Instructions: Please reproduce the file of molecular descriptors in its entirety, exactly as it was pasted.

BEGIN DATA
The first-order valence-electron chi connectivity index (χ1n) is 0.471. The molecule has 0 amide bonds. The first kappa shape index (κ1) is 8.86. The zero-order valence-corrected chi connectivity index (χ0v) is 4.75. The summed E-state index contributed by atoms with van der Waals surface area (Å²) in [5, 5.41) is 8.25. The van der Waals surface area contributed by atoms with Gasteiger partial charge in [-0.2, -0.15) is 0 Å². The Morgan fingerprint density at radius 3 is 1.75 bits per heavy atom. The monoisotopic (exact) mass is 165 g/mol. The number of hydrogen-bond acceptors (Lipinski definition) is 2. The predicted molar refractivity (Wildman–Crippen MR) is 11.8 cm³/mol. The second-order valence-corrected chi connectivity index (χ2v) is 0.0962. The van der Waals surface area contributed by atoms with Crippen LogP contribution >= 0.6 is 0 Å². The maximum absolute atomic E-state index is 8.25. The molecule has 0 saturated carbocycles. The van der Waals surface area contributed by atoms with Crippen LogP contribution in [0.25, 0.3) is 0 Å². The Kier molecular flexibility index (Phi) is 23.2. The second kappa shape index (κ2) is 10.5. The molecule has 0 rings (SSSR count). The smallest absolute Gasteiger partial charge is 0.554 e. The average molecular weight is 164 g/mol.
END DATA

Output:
The first-order valence-electron chi connectivity index (χ1n) is 0.471. The molecule has 0 amide bonds. The first kappa shape index (κ1) is 8.86. The zero-order valence-corrected chi connectivity index (χ0v) is 4.75. The summed E-state index contributed by atoms with van der Waals surface area (Å²) in [5, 5.41) is 8.25. The van der Waals surface area contributed by atoms with Gasteiger partial charge in [-0.2, -0.15) is 0 Å². The Morgan fingerprint density at radius 3 is 1.75 bits per heavy atom. The monoisotopic (exact) mass is 165 g/mol. The number of hydrogen-bond acceptors (Lipinski definition) is 2. The predicted molar refractivity (Wildman–Crippen MR) is 11.8 cm³/mol. The second-order valence-corrected chi connectivity index (χ2v) is 0.0962. The van der Waals surface area contributed by atoms with Crippen LogP contribution >= 0.6 is 0 Å². The maximum absolute atomic E-state index is 8.25. The molecule has 0 saturated carbocycles. The van der Waals surface area contributed by atoms with Crippen LogP contribution in [0.25, 0.3) is 0 Å². The Kier molecular flexibility index (Phi) is 23.2. The second kappa shape index (κ2) is 10.5. The molecule has 0 rings (SSSR count). The smallest absolute Gasteiger partial charge is 0.554 e. The average molecular weight is 164 g/mol.